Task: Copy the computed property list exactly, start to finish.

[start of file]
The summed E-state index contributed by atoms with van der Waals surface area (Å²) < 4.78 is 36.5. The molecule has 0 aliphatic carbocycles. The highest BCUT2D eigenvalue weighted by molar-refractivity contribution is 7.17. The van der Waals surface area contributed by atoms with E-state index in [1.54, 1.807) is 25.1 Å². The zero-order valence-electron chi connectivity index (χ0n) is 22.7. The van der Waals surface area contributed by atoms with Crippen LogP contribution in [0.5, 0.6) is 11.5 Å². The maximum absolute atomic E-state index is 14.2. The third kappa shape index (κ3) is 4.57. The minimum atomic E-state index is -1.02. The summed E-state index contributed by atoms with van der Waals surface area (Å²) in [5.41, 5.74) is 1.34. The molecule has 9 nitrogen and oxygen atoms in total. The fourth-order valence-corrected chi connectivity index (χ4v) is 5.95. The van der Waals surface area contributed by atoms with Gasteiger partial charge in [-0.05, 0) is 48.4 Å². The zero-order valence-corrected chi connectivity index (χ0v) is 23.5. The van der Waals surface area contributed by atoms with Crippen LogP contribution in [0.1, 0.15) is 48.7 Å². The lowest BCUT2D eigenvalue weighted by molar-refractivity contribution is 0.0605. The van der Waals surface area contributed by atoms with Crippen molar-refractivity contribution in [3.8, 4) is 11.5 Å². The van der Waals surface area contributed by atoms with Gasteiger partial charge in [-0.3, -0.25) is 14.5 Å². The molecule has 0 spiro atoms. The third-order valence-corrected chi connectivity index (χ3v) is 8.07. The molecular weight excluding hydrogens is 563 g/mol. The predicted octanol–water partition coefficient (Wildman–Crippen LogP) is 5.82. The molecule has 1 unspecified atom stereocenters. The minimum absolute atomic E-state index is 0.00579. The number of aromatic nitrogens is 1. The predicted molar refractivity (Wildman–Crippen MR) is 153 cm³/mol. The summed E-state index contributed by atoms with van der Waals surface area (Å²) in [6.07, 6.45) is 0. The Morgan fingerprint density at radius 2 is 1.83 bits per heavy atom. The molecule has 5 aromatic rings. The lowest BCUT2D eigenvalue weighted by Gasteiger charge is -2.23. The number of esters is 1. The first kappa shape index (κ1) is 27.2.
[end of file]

The summed E-state index contributed by atoms with van der Waals surface area (Å²) < 4.78 is 36.5. The molecule has 0 aliphatic carbocycles. The highest BCUT2D eigenvalue weighted by molar-refractivity contribution is 7.17. The van der Waals surface area contributed by atoms with E-state index in [1.54, 1.807) is 25.1 Å². The zero-order valence-electron chi connectivity index (χ0n) is 22.7. The van der Waals surface area contributed by atoms with Crippen LogP contribution in [0.5, 0.6) is 11.5 Å². The maximum absolute atomic E-state index is 14.2. The third kappa shape index (κ3) is 4.57. The minimum atomic E-state index is -1.02. The summed E-state index contributed by atoms with van der Waals surface area (Å²) in [5.41, 5.74) is 1.34. The molecule has 9 nitrogen and oxygen atoms in total. The fourth-order valence-corrected chi connectivity index (χ4v) is 5.95. The van der Waals surface area contributed by atoms with Gasteiger partial charge in [-0.05, 0) is 48.4 Å². The zero-order valence-corrected chi connectivity index (χ0v) is 23.5. The van der Waals surface area contributed by atoms with Crippen LogP contribution in [0.1, 0.15) is 48.7 Å². The lowest BCUT2D eigenvalue weighted by molar-refractivity contribution is 0.0605. The van der Waals surface area contributed by atoms with Crippen molar-refractivity contribution in [3.8, 4) is 11.5 Å². The van der Waals surface area contributed by atoms with Gasteiger partial charge in [-0.3, -0.25) is 14.5 Å². The molecule has 0 spiro atoms. The third-order valence-corrected chi connectivity index (χ3v) is 8.07. The molecular weight excluding hydrogens is 563 g/mol. The predicted octanol–water partition coefficient (Wildman–Crippen LogP) is 5.82. The molecule has 1 unspecified atom stereocenters. The minimum absolute atomic E-state index is 0.00579. The number of aromatic nitrogens is 1. The predicted molar refractivity (Wildman–Crippen MR) is 153 cm³/mol. The summed E-state index contributed by atoms with van der Waals surface area (Å²) in [6.07, 6.45) is 0. The Morgan fingerprint density at radius 2 is 1.83 bits per heavy atom. The molecule has 5 aromatic rings. The lowest BCUT2D eigenvalue weighted by Gasteiger charge is -2.23. The number of esters is 1. The first kappa shape index (κ1) is 27.2.